LONDON.- Ronchini Gallery
is presenting Trust Issues, a group exhibition curated by Ryan Steadman featuring new work by the American artists: Arielle Falk, Samuel Levi Jones, Augustus Nazzaro, Rachel Rossin and Rose Salane, all of which are being exhibited at Ronchini Gallery for the first time.
Trust Issues is a show about the inherent fallacy of todays mass media.
Before the Information Age, the media was seen as an objective think tank that nevertheless ignored viewpoints outside its jurisdictionas well as minority viewpoints within it. The internet, and social media in particular, exposed the factional nature of these institutions, and the media as we'd known it was splintered into thousands of partisan players who were forced to become servile to monetary interests. These biases are more transparent than ever, but the public is often left with more information than theyre prepared to digest.
News hits that a paper owned by a political radical is secretly funded by a toxic industrial giant. Knowing that, can you still feel good about reading your favourite sex column in that newspaper?
The artists in Trust Issues upend, confuse or question the integrity of different reproducible mediasfrom traditional books to website imageryaltering intended meanings through different modes of abstraction. But beware: there are no simple allegories amongst these artworks, only a constant dissection of visual media. Because when everyones guilty by association, who can you trust?
Arielle Falk finds and prints stock images of paradiseusually pictures of idyllic, unpopulated beachesas large banners, which she then weathers with a heat gun. The pictures, which usually serve as backdrops for inspirational or seductive advertisements, are here rendered as artifice/artefact through their time-worn appearance, which subtly undercuts their intended usage.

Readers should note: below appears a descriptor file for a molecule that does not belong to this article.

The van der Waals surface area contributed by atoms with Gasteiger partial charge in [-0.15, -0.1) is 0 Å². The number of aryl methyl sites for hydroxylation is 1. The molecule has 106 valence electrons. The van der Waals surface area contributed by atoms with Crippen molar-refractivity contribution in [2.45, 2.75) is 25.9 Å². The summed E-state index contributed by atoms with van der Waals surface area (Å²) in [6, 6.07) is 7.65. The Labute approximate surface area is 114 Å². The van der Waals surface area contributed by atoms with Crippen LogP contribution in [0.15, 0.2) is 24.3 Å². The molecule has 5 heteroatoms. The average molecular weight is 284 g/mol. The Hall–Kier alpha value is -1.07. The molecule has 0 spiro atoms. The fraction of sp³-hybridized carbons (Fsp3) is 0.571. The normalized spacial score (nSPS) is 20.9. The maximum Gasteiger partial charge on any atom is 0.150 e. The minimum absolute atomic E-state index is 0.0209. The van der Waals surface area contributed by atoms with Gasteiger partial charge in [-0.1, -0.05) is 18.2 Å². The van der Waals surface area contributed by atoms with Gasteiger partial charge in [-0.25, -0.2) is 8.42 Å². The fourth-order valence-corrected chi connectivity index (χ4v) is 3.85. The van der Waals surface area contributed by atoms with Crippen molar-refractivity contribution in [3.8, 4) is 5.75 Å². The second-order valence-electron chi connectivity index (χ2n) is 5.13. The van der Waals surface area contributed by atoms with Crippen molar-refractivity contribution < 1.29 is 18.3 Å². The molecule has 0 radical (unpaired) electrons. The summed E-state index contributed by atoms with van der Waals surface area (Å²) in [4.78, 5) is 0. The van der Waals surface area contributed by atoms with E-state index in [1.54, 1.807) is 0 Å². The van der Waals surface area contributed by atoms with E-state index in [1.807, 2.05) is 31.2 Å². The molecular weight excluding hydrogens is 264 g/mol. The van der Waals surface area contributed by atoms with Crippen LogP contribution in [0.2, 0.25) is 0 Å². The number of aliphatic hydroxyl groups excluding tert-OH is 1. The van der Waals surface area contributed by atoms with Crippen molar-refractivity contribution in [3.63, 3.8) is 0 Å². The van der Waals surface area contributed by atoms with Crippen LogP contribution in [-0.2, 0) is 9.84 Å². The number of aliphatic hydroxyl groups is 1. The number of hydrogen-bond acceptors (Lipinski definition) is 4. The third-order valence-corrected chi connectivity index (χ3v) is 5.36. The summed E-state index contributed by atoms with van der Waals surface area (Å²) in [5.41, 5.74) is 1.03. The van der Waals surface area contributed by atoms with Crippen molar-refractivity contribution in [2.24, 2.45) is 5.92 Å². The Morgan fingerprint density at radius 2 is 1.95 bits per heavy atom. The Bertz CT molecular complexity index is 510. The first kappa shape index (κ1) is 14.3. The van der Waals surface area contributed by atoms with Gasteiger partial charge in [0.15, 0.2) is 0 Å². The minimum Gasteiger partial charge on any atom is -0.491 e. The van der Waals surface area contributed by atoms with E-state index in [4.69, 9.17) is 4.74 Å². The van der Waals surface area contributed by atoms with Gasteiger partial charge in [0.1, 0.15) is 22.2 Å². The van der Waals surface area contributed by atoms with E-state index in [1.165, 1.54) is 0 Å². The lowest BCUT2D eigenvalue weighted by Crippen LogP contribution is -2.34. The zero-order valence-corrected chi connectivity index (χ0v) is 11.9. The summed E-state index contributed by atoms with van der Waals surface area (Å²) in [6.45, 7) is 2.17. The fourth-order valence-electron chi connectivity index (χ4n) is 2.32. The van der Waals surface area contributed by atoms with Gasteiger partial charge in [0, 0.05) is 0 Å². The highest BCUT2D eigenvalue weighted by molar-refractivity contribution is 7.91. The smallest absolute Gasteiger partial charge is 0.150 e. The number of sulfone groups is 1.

Samuel Levi Jones sources out-dated encyclopaedias, law books or other institutional collections of information, violently removes their covers, and then sews them together to create abstract compositions that hover somewhere between rigorous minimalist grids and chance forms of Abstract Expressionism. In a meaningful act of defiance against these culturally and racially biased tomes, Jones renders these outmoded books useless. Yet he proceeds to turn them into something beautiful that mindfully alters art historys predominantly white lineage of 20th century abstraction.
Augustus Nazzaro makes virtuosic paintings that mimic the aesthetics of classified and potentially explosive media. His images of secret locations, hidden logos and masked documents are created with a laborious process of painting, sanding and repainting ad nauseam with precision detail. The effect is reminiscent of Xeroxed Zines, microfiche and infrared imaging, in other words, a visual language of subterfuge.
Rose Salane creates sculptures that fill in the blanks around fragments of information, stories, or conversations encountered in the public places where she happens to be creating. She fabricates newspaper clippings as means to inform her objects, which in turn, often become the protagonists of the stories she invents. Together they forge a delicate balance between idea and object, while showing us that were never quite getting the full story.
Rachel Rossin uses both virtual reality and painting to investigate the slippage between the real and the digital. She combines Internet sources like video games and stock computer illustrations with objects from her real life such as a vase of flowers or a childhood drawing. The images in her paintings are further abstracted by computer programmes that twist the inherent meaning of these seductive Internet renderings; which are mostly geared toward garnering clicks and game plays.